So, let’s recap what we’ve learned.  Buy-low-sell-high with cutting losses is the way to go when it comes to investing in accounts that you can fund on a regular basis.  However, in retirement accounts that you may only invest in on a yearly or less basis, use the dividend investing strategy I have outlined.  Find quality dividend stocks, but don’t reinvest dividends.  Instead, take all the dividends each time you receive them and buy stock in whatever company is the lowest.  While you may not have followed the math entirely, recall that in scenario B, we made 5½% more money, but the only difference was how we reinvested the dividends.

List of High Dividend Stocks You Might Consider

Symbol Company Name Dividend Dividend Yield
SIX Six Flags Entertainment Corp $0.83 7.77%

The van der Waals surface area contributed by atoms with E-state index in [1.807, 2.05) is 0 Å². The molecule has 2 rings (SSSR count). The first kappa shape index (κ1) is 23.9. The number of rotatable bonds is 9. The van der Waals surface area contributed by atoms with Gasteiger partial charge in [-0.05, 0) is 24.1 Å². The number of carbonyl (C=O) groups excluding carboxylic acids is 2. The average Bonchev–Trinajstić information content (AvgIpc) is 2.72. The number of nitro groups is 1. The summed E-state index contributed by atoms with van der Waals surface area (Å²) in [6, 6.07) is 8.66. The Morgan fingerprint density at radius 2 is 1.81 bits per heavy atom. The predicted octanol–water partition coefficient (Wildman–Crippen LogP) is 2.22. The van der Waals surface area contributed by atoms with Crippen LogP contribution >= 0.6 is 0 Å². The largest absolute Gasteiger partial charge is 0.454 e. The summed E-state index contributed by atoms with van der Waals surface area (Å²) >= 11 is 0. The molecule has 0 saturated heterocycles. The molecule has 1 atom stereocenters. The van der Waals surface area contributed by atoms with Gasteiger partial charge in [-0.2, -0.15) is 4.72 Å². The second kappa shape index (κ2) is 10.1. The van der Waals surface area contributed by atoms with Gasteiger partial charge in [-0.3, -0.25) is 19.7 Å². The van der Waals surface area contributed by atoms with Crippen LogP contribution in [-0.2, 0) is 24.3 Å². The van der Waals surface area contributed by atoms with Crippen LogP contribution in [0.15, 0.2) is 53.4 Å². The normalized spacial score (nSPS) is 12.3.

UVV Universal Corp $0.76 5.80%
UG United-Guardian Inc. $0.55 5.54%
CM Canadian Imperial Bank of Commerce $1.44 5.05%
BCE BCE Inc. $0.79 4.98%
IBM International Business Machines Corp $1.62 4.90%
BNS The Bank of Nova Scotia $0.90 4.87%
APO Apollo Global Management Inc $0.50 4.72%
TU TELUS Corp $0.58 4.67%
LYB LyondellBasell Industries NV $1.05 4.58%
TRP TC Energy Corp $0.75 4.49%
D Dominion Energy Inc $0.92 4.48%
IP International Paper Co $0.51 4.45%
BMO Bank of Montreal $1.03 4.29%
PFG Principal Financial Group Inc. $0.55 4.20%
RY Royal Bank of Canada $1.05 3.98%
WASH Washington Trust Bancorp Inc $0.51 3.93%
TD Toronto-Dominion Bank (The) $0.74 3.90%
WFC Wells Fargo & Co $0.51 3.88%
SLF Sun Life Financial Inc $0.55 3.75%
SAFT Safety Insurance Group Inc $0.90 3.73%
PNW Pinnacle West Capital Corp $0.78 3.64%
WHR Whirlpool Corp $1.20 3.41%
CBRL Cracker Barrel Old Country Store Inc $1.30 3.38%
NKSH National Bankshares Inc $0.72 3.35%